Extended magnetic systems
We first consider three-dimensional spin textures in extended magnetic systems, which act as effective playgrounds for the study of fundamental topological structures and their behaviour. In these larger magnetic microsystems, we observe structures that are analogous to our every day life – magnetic vortices (tornadoes), Bloch points (singularities, like a black hole!) and vortex rings (similar to bubble rings in water).
3D magnetic nanostructures
We also pattern magnetic materials in three-dimensions at the nanoscale. The three-dimensional architectures provide a new means of incorporating exotic magnetic properties, resulting in complex magnetic textures and dynamic behaviours. These new properties – as well as opportunities for higher densities – offer exciting possibilities for the next generation of technological devices.
Alternative types of ferroic order, such as antiferromagnets (AFMs), are of growing interest due to the promise for stray-field-free topological structures, ultra-fast switching, and recent developments in electrical control of their configuration. However, compared to ferromagnets, these systems are yet to benefit from the latest developments in X-ray science. We are working to develop the necessary experimental capabilities to visualise this order in three-dimensions.
In recent years we have been working to develop new experimental capabilities to study three-dimensional magnetic systems – both to visualise, and to fabricate, magnetic systems in 3D. Although most of our work focuses now on making use of these techniques to study the physics of 3D nanomagnetism, we continue to work to improve these techniques to enhance our understanding of the material systems.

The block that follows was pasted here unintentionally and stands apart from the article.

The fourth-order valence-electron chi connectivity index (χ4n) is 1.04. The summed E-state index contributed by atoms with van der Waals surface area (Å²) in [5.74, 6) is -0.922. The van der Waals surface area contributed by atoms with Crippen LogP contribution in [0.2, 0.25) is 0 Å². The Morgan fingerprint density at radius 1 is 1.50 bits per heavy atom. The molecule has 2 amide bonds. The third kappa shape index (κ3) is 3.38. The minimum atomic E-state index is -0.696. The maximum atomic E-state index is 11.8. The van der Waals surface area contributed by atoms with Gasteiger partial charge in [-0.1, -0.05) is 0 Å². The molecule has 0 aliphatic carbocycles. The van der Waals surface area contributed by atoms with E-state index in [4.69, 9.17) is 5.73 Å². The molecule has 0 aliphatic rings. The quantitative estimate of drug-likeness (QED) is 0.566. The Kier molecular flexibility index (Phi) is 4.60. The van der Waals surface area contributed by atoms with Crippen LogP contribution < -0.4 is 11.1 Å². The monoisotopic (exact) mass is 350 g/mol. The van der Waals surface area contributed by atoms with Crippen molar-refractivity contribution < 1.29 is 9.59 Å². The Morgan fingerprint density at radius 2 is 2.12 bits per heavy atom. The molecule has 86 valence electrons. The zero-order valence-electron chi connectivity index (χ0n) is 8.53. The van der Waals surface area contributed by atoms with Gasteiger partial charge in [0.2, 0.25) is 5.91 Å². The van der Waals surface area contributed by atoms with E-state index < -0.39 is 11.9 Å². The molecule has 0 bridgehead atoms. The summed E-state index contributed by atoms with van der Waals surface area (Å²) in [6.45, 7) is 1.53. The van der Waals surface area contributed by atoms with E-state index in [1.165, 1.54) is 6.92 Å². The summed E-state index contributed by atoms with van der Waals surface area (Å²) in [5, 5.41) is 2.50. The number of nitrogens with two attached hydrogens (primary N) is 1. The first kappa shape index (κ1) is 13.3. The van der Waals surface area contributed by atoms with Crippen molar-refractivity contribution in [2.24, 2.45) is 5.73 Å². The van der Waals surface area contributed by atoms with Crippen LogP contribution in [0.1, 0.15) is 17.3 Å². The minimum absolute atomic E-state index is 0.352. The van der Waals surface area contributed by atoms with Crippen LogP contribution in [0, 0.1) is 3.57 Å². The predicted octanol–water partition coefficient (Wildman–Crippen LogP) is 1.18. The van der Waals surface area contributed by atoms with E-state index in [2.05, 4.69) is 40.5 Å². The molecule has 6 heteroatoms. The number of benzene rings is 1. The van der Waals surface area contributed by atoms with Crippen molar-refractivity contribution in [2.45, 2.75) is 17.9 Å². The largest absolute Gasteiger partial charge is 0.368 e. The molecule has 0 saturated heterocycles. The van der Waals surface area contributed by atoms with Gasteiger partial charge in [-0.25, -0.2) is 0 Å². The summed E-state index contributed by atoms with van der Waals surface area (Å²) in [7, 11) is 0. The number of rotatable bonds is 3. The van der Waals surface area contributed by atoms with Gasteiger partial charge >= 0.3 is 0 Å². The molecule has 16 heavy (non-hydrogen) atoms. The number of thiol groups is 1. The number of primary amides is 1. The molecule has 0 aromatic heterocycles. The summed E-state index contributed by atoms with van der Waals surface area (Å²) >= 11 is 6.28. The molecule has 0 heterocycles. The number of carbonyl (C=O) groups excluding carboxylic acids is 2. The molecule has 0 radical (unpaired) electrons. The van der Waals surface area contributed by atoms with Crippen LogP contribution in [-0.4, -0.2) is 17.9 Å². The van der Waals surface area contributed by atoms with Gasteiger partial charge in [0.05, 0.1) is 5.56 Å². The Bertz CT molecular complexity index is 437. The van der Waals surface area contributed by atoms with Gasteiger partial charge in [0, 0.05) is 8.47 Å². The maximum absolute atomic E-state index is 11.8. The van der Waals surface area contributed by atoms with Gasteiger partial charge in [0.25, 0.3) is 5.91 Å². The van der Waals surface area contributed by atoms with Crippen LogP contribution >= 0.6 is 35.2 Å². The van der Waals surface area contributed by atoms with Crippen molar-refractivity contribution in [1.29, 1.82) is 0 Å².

Specifically, to visualise three-dimensional magnetic configurations, we use a technique similar to that of a CT scan in a hospital: magnetic tomography. We harness synchrotron X-rays to measure magnetic images at different directions and reconstruct the internal magnetic nanostructure with advanced algorithms. By combining this with pump-probe techniques, we can observe not only the static, but also the dynamic behaviour of the magnetisation textures – giving insight into how they evolve within a system.
In addition, to fabricate three-dimensional magnetic nanostructures, we make use of techniques reminiscent of 3D printing – but at the nanoscale. This allows us to design and tailor the three-dimensional shape of our structures, providing control over their properties and allowing for direct integration into microelectronics circuits.